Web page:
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Report: Rome Gunman Says He Wanted To Strike Politicians



ROME - A day after a dramatic shooting outside Italian government headquarters, one of the two injured Carabinieri police officers remains in critical condition Monday as Italy's entire political system attempts to begin its own recovery with a key confidence vote in Parliament.

Sunday morning's shooting coincided with the swearing in of the new Italian government, led by Prime Minister Enrico Letta, which on Monday was expecting to be confirmed by Parliament.

Corriere della Sera reported Monday that the man arrested outside of the Palazzo Chigi government headquarters, a 49-year-old unemployed Calabrian named Luigi Preiti, told investigators that he wanted to shoot politicians for failing to do enough to help the country. As he was unable to reach any politicians, he opened fire on the Carabinieri guarding the government buildings with the intention of committing suicide afterwards.

Carabinieri police officer Giuseppe Giangrande, 50, was shot in the neck during the shooting and doctors have expressed their worries about spinal cord damage, according to La Repubblica. Another officer was shot in the leg, causing a fracture, but it is not life threatening. A third victim was a pregnant woman who was only slightly hurt.

immagine del giorno? (homepage @repubblicait) #sparatoria #palazzoChigi twitter.com/claudioruss/st…

— Claudio Russo (@claudioruss) April 28, 2013

"Image of the day? (homepage @repubblicait) #shooting #Chigipalace"

These gunshots will change the tone of new Prime Minister Enrico Letta’s first speech to parliament on Monday afternoon, as he aims to rebuild a country that has been hit by the economic crisis. While he aims to reform policies, Letta must now take the social tension in the country into account, reports La Stampa.

Preiti was previously described as mentally unbalanced, however, Corriere della Sera writes that he has shown no signs of this and the attorneys will not ask for a psychiatric consultation. He is described as a desperate man, who is unemployed, separated, and as of a few months ago, unable to see his son.

The 46 year-old prime minister is well aware that he must give out strong signals from the beginning, and public opinion will be just as important as parliamentary following Sunday’s events.

President Napolitano and Prime Minister Letta. Photo via Enrico Letta's Facebook

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food / travel

Legalizing Moonshine, A Winning Political Stand In Poland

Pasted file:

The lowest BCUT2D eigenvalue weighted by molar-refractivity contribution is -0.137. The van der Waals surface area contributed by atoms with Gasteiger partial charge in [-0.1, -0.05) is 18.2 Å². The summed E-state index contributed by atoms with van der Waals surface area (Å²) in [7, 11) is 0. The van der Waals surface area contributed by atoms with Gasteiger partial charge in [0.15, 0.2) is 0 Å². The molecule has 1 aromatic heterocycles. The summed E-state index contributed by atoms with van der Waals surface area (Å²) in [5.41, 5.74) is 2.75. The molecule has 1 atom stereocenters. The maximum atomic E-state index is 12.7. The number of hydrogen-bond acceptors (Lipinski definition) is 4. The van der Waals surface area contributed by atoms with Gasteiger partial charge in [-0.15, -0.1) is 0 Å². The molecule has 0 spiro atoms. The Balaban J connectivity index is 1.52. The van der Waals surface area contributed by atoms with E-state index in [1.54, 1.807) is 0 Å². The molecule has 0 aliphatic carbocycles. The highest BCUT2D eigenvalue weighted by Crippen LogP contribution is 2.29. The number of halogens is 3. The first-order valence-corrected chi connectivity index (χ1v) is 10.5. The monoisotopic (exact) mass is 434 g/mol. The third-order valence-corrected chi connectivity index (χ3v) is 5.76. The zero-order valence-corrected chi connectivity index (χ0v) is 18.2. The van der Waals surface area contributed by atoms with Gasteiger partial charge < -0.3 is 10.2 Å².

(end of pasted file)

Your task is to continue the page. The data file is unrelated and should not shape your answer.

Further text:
Moonshine, typically known as “bimber” in Poland, may soon be legalized by the incoming government. There is a mix of tradition, politics and economics that makes homemade booze a popular issue to campaign on.

Photo of an empty vodka bottle on the ground in Poland

Bottle of vodka laying on the ground in Poland

Leszek Kostrzewski

WARSAWIt's a question of freedom — and quality. Poland's incoming coalition government is busy negotiating a platform for the coming years. Though there is much that still divides the Left, the liberal-centrist Civic Koalition, and the centrist Third Way partners, there is one area where Poland’s new ruling coalition is nearly unanimous: moonshine.

The slogan for the legalization of moonshine (known in Poland as "bimber") was initially presented by Michał Kołodziejczak, the leader of Agrounia, a left-wing socialist political movement in Poland that has qualified to be part of the incoming Parliament.

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”Formerly so-called moonshine was an important element of our cultural landscape, associated with mystery, breaking norms, and freedom from the state," Kołodziejczak said. "It was a reason to be proud, just like the liqueurs that Poles were famous for in the past.”

The president of Agrounia considered the right to make moonshine as a symbol of "subjectivity" that farmers could enjoy, and admitted with regret that in recent years it had been taken away from citizens. “It's also about a certain kind of freedom, to do whatever you want on your farm," Kołodziejczak adds. "This is subjectivity for the farmer. Therefore, I am in favor of providing farmers with the freedom to consume this alcohol for their own use.”

A similar viewpoint was aired by another Parliament member. “We will stop pretending that Polish farmers do not produce moonshine for their own use, such as for weddings,” the representative said, pointing out the benefits of controlling the quality. “Just like they produce slivovitz, which Poland is famous for. It's high time they did it legally.”

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